Two years later, President Granville offered the use of all of the college’s facilities during the celebration, an offer which the Board of Trustees approved at the December 27th, 1912 meeting. At the same time, Dr. John Singmaster, the president of the Lutheran Theological Seminary since 1903, also offered assistance. A January 29th, 1913 article in the Gettysburg Compiler reported that Dr. Singmaster said that 100 people could be provided for at the Seminary with Dr. Granville indicating that Pennsylvania College could provide for 250 more.
The college provided housing not only for Governor Tener and his staff and the 50th Anniversary Commission but also for President and Mrs. Wilson, his cabinet, and governors. Besides political figures, students from the college also stayed on campus to work during the celebration. The headquarters of the Pennsylvania Commission was located in tents between Pennsylvania Hall and Glatfelter Hall. College and seminary dormitories provided rooms for about 530 special guests; one of the dormitories was McKnight Hall. (A picture of the hall is at the top. Currently, McKnight Hall is home to many of the college’s world language departments.) Many of these guests had their meals in a large tent between Pennsylvania Hall and the gymnasium in Linnaean Hall. (It was torn down in 1942. Today, the Sentinel statue is located in that area.)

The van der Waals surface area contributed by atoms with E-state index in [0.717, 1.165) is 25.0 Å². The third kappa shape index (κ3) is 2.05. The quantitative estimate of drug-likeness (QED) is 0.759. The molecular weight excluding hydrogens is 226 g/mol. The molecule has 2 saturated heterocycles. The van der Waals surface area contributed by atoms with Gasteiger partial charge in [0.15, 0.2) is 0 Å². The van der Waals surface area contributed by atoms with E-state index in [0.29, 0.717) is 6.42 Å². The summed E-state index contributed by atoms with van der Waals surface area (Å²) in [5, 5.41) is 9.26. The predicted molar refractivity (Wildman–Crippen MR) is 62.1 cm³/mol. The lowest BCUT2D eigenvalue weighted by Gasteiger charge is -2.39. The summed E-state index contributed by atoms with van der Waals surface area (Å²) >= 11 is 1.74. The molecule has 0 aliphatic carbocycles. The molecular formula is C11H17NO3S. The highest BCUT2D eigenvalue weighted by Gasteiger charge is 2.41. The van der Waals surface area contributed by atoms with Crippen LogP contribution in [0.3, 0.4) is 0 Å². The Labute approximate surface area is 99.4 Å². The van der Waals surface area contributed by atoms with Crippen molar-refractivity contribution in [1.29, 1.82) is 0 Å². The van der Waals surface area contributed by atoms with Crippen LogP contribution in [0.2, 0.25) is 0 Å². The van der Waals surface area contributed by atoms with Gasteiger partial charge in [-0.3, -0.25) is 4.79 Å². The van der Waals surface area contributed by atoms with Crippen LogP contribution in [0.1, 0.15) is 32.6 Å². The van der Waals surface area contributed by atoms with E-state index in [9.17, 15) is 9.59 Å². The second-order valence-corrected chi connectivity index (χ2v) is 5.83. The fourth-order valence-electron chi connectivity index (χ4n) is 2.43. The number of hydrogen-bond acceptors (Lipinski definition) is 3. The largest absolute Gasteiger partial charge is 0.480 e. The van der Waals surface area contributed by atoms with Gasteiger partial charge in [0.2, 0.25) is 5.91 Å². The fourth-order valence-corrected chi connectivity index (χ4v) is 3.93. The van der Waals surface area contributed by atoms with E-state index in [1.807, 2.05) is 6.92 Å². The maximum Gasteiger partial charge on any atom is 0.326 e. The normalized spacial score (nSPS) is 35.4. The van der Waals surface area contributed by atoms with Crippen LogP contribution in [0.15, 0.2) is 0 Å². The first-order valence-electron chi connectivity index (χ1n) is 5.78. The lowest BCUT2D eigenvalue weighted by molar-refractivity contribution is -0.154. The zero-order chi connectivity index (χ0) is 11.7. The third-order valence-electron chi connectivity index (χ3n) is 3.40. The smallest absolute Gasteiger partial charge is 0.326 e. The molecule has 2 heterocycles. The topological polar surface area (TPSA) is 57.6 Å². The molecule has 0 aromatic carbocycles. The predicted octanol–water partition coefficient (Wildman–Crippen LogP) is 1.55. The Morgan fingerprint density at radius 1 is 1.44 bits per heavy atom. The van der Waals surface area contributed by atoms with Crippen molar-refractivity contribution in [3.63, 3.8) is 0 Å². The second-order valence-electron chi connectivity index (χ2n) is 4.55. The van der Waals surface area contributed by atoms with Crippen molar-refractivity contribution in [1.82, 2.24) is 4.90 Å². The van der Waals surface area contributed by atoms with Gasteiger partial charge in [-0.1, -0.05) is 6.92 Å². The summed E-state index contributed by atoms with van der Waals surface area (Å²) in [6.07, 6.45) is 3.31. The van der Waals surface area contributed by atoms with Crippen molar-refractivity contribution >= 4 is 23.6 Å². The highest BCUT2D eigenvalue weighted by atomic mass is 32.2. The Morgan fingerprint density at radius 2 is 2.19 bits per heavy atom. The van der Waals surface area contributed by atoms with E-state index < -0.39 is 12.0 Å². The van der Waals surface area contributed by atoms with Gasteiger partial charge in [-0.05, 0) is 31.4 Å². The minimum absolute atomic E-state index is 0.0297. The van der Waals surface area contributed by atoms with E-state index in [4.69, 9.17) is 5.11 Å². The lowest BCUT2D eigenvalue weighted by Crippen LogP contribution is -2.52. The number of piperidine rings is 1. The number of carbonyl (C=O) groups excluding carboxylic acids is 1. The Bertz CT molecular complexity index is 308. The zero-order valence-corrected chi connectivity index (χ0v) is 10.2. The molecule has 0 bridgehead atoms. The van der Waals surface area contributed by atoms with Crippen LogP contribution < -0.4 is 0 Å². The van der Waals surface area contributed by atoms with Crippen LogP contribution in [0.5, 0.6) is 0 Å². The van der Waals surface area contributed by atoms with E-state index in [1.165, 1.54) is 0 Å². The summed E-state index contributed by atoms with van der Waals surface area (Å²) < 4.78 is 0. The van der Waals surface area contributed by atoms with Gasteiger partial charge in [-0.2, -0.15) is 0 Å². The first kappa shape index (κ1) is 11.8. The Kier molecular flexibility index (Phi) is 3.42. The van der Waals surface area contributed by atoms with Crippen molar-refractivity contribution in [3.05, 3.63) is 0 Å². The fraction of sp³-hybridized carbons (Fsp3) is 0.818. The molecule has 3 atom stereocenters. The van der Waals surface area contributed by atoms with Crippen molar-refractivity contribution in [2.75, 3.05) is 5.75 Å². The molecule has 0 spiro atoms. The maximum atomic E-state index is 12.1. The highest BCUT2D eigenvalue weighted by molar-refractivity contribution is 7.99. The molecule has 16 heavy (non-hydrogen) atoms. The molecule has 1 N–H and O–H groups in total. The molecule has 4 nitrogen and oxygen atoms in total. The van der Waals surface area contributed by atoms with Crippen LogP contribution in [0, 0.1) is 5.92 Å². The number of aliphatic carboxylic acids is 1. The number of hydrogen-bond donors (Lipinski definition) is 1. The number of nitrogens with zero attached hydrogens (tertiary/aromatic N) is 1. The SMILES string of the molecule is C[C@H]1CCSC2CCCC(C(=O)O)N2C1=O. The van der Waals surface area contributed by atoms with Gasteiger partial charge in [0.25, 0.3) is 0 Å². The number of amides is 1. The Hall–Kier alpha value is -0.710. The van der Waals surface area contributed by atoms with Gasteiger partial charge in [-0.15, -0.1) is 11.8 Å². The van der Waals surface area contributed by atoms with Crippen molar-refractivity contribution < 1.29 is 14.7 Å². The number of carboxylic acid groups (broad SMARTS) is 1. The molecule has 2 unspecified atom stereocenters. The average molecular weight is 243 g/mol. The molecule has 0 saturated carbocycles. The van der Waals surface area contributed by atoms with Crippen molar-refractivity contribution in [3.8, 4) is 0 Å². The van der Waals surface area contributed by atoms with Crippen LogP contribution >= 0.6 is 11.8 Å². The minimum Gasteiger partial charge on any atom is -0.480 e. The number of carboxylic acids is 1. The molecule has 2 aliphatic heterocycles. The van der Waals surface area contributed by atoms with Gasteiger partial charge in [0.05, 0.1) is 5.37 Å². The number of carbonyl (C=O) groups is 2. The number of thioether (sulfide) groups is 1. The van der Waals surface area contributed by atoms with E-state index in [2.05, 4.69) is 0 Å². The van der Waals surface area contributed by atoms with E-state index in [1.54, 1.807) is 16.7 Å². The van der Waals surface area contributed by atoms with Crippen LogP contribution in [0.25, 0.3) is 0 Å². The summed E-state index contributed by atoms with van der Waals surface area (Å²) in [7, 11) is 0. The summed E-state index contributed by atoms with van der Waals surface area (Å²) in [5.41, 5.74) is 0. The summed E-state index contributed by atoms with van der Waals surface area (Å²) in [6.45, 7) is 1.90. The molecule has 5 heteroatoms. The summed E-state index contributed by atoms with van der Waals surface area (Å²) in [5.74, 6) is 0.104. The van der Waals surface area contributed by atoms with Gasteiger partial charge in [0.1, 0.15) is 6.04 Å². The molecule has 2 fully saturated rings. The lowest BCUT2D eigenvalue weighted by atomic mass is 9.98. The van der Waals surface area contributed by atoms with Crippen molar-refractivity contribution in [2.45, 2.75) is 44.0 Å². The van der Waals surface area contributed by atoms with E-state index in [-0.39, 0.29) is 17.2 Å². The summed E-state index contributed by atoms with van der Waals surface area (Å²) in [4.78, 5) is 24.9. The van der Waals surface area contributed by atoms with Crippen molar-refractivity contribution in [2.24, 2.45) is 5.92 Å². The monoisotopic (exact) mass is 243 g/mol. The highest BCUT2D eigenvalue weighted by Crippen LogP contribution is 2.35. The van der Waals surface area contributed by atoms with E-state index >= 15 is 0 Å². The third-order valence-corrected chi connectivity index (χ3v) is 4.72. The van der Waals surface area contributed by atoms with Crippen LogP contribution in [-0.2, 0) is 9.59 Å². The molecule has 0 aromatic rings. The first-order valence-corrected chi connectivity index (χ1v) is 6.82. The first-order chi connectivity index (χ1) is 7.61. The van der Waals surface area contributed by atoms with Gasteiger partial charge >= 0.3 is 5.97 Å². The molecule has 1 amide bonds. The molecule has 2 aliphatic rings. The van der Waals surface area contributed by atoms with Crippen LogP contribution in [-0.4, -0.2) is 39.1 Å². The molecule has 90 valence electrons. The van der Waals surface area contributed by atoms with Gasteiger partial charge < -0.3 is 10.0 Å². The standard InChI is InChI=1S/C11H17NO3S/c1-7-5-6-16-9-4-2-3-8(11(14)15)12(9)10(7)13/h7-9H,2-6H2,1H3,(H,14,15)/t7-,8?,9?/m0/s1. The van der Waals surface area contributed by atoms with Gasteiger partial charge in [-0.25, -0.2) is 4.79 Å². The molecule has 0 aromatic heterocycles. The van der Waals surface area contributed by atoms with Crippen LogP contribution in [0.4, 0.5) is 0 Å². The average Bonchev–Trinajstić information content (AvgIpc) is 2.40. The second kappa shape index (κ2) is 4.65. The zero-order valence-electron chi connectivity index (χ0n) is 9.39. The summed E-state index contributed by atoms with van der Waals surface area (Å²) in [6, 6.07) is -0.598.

The 50th Anniversary of the Battle of Gettysburg was a huge success. During its course, President Woodrow Wilson, Vice President Thomas Marshall, Speaker of the House Champ Clark, and at least eleven governors gave addresses. The highlight of the celebration was the meeting of Pickett’s Division and the Philadelphia Brigade at the stonewall marking the famous High-Water Mark of the Confederacy. There, on July 3, 1913 at 3 P.M., the Confederate veterans made a last assault on the Union line. President Granville described it as “a most interesting chapter in the history of the College”. Not only did it serve to make “our institution more generally known,” but also it was “ of pecuniary benefit to College, over $5000 being received in rental.” Even though Pennsylvania College’s contribution was not on a grand scale, its involvement was significant and was one of the most honorable moments in the history of the institution, which became Gettysburg College in 1921
Gettysburg Compiler, December 18, 1912.
Gettysburg Compiler, January 29, 1913.
Glatfelter, Charles. A Salutary Influence: Gettysburg College, 1832-1985, Vol. 2. (Gettysburg: Gettysburg College, 1987).
“Half a Century After the Battle of Gettysburg, Thousands of Gray-Haired Veterans.”